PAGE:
From the standpoint of Microsoft Windows Vista being suitable as an enterprise desktop, the inclusion of highly differentiated security features and the reliance on the security development lifecycle will be quickly tested and evaluated by CIOs looking for the increased productivity that Windows Vista claims to provide in conjunction with Microsoft Office applications, for example. For those enterprises with a geographically diverse workforce, the inclusion of these new security features will be aligned with their unmet needs today. Microsoft has learned well from previous generations of their operating systems when it comes to enterprise deployment, by including modularization of components including multilingual support, inclusion of Windows Imaging, and Nondestructive Imaging, and the ability of system administrators to complete unattended installations. This has been a long-standing requirement from enterprise users.
Windows Vista's long development cycle is attributable to the decision by Microsoft executives to move towards a security-intensive development methodology, and also design an operating system that was specifically developed to meet the unmet needs of enterprise system administrators who have the daunting task of managing literally thousands of PCs at a time. As evaluations in many IT organizations continue as of today (February 2007) the proof of increased performance by Microsoft of their redesigned subsystems will be eventually reflected in their sales of this operating system.
Buying a Windows OS used to be so simple. A new version appeared, most people agreed it was better than the last one and you'd get a copy for your next PC. Job done.
But Windows Vista changed all that. Despite many years of availability, Vista's poor reception means that computer manufacturers are still selling new systems with XP. It's also common for laptops to be downgraded from Vista to XP, with battery life reportedly improving as a result.
Deciding which operating system is best for you has become decidedly trickier, then, and the arrival of Windows 7 only complicates things further. Is the newcomer just Vista with a facelift? Or has Microsoft learned from its mistakes and delivered a product that will restore its battered reputation? Perhaps you should forget about Vista and Windows 7 altogether, opting for the mature XP instead?
Microsoft: new Vista PCs sold in EU can't upgrade to Windows 7
The choice might be easy. If you have old or extremely basic hardware, for instance, then XP will have a definite advantage: its relatively lightweight core means the operating system can theoretically run with only 64MB of RAM, so there'll be plenty of resources left over for your applications.
However, if you have high-end requirements, such as using a powerful PC to run heavy-duty applications, Vista and Windows 7 come into their own. They're better optimized for multicore CPUs, and Windows 7 in particular includes a number of tweaks to make the best of the latest hardware.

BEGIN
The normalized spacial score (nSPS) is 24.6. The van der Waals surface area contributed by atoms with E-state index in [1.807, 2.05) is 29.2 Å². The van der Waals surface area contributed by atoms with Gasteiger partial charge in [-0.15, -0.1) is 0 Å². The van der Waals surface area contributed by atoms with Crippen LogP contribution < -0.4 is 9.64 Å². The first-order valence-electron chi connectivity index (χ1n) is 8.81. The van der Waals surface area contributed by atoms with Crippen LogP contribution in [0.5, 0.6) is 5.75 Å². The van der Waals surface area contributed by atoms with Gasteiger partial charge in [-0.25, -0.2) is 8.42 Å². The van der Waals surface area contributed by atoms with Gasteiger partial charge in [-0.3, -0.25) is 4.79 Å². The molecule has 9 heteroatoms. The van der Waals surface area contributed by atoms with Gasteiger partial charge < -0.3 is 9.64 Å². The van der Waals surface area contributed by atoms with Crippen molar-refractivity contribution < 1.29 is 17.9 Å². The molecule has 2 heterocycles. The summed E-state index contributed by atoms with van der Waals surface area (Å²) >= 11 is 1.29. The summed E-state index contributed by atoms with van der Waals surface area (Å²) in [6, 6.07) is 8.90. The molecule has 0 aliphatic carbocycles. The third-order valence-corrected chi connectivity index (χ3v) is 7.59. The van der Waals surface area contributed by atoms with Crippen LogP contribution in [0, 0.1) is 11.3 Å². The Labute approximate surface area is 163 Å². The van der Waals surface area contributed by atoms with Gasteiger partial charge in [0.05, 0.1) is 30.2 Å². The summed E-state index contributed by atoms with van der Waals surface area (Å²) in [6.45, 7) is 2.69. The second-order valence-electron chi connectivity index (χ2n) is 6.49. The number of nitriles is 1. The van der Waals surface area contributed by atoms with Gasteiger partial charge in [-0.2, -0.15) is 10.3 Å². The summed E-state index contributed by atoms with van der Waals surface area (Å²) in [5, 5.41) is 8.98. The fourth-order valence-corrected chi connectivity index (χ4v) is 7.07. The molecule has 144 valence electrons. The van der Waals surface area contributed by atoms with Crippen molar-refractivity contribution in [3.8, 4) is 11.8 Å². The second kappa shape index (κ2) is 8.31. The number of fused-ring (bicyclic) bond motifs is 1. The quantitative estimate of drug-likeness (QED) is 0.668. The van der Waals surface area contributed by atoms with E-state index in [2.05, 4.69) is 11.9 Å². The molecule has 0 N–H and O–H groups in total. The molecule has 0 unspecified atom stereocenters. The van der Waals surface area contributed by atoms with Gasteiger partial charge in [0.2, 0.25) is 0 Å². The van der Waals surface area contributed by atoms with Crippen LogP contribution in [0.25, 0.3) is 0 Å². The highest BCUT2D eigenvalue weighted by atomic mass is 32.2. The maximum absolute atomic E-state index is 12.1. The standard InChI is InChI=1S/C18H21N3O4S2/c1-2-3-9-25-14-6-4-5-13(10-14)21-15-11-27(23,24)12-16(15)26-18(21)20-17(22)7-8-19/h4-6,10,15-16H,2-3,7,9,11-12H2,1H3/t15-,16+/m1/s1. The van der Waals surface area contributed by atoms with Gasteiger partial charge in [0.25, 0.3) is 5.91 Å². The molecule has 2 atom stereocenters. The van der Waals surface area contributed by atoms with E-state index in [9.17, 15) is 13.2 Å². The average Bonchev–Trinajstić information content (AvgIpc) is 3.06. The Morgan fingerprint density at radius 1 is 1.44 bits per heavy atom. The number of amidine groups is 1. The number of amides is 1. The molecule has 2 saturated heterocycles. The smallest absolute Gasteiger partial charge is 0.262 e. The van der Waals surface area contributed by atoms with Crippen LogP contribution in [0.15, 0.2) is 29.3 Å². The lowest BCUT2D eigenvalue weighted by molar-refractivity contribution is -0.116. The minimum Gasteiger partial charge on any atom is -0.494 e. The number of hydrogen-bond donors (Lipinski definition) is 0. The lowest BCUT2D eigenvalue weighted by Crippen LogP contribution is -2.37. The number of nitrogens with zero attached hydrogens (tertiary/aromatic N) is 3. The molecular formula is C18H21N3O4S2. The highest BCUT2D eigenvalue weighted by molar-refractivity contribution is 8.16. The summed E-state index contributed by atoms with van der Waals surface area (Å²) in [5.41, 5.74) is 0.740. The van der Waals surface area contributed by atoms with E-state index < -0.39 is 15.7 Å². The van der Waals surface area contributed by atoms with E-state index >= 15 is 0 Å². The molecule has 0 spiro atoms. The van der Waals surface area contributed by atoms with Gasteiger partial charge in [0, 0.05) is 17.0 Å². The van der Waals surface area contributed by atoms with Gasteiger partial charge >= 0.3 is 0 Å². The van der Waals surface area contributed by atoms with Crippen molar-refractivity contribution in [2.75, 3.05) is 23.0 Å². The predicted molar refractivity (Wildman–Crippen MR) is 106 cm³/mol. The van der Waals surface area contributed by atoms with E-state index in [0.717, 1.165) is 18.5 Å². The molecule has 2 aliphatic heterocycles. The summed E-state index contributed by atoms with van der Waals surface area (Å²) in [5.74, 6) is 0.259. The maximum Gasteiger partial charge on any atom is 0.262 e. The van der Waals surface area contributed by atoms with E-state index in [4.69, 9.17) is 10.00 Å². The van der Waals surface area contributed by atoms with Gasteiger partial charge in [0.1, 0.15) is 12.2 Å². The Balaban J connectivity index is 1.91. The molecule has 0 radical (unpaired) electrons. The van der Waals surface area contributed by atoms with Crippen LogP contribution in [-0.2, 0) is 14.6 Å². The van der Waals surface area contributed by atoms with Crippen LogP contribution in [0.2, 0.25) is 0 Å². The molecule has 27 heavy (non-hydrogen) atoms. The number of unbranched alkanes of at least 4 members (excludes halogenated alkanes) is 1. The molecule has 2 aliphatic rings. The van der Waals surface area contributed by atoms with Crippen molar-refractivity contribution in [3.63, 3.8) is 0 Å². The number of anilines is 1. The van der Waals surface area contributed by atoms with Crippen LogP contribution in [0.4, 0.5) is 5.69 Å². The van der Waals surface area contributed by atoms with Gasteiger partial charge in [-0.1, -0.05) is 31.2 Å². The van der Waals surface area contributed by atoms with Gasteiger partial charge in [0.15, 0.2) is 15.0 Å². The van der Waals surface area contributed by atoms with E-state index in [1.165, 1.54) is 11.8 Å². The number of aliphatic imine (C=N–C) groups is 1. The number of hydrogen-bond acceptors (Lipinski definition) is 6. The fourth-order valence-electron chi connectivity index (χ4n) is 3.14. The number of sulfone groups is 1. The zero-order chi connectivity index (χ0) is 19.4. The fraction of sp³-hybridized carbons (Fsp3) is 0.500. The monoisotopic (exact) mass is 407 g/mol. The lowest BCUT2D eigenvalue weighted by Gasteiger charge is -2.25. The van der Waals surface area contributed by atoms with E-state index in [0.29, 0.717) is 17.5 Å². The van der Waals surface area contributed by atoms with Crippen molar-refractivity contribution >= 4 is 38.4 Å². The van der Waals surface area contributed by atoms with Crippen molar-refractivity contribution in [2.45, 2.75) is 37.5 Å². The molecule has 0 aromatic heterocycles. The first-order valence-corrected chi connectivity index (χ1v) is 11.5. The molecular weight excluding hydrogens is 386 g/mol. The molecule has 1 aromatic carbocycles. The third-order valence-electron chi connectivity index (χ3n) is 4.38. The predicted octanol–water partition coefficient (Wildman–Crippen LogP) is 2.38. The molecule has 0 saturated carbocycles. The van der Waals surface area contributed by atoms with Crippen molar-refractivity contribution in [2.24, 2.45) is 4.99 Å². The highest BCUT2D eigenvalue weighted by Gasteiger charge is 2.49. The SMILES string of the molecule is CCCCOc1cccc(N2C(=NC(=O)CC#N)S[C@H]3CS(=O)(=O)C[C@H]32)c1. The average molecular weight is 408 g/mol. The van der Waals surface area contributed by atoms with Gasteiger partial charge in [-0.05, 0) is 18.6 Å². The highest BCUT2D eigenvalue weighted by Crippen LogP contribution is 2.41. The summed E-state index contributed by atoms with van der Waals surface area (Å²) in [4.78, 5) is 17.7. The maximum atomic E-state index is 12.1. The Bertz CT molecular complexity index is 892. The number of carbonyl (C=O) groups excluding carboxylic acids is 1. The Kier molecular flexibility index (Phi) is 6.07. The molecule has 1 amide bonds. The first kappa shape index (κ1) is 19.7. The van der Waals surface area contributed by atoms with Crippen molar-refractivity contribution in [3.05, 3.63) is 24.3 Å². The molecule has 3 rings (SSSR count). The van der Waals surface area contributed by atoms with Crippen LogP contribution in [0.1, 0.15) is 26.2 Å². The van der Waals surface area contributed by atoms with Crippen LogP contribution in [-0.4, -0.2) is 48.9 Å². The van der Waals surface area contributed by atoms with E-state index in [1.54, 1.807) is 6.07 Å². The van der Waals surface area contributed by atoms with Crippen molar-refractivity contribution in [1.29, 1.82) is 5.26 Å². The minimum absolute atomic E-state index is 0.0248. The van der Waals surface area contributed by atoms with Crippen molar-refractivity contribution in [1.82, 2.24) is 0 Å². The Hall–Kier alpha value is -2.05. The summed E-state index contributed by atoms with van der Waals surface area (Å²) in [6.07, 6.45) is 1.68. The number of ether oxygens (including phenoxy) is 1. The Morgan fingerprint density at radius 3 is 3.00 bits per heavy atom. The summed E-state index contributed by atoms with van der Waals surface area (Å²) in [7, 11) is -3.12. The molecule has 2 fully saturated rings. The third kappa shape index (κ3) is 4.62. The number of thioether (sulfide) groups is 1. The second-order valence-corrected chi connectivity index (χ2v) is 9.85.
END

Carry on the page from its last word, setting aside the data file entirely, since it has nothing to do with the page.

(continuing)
You may well find yourself somewhere between these two extremes, though, and so the 'best' OS to use will be a more difficult decision. But don't worry - help is at hand. We've taken a test PC and laptop, installed XP, Vista and Windows 7 on them and applied a number of testing real-life benchmarks to see which will come out on top. We're aware that speed isn't everything, though, so we've also explored the new features that each OS has introduced. To make life easy for you, we've split our findings over eight categories, with an overall verdict at the end.
So which is best - Windows Vista or Windows 7? Read on to find out what we've uncovered.
It's often said that recent versions of Windows have become bloated, and it's hardly unreasonable to expect each new OS to perform better than its previous iteration. However, when Windows XP first appeared back in 2001, it was designed to run happily on 300MHz Pentium II CPUs with a mere 128MB of RAM. Thus, it should come as no surprise that the lightweight OS runs quickly on today's processors. Newer OSes can optimise for modern hardware and include more powerful features, but is this extra functionality really just slowing us down?
To find out, we decided to test each operating system's performance on an average PC. The system is nothing particularly special by today's standards, consisting of an Intel dual-core E5200 CPU, 2GB of RAM and an ATI Radeon HD4550 graphics card. We installed XP, Vista and Windows 7 in that order (all 32-bit versions) on the machine's 500GB hard drive and ran a number of real-world benchmarks to find out which OS was best.
The boot time test provided no surprises - Vista took the longest time to get started, XP came in second place and Windows 7 was the fastest.
SWITCHED ON: Tired of lengthy boot times? We bear good news. Even the beta of Windows 7 can beat Vista's sluggish start
At first it seemed like our file transfer benchmarks would deliver the same results. Vista produced poor copy speeds in our small file tests, XP again placed second and Windows 7 came out on top. But when we tried transferring larger 1GB files, Vista surprisingly just managed to win out over XP. Both were beaten by the speedy Windows 7, though.
This proved true for our application tests as well. Open a small Excel spreadsheet or PDF file, say, and XP beats Vista, but heavy-duty spreadsheets and PDF files opened faster under Vista than XP. Once again, however, both were trounced by the newcomer.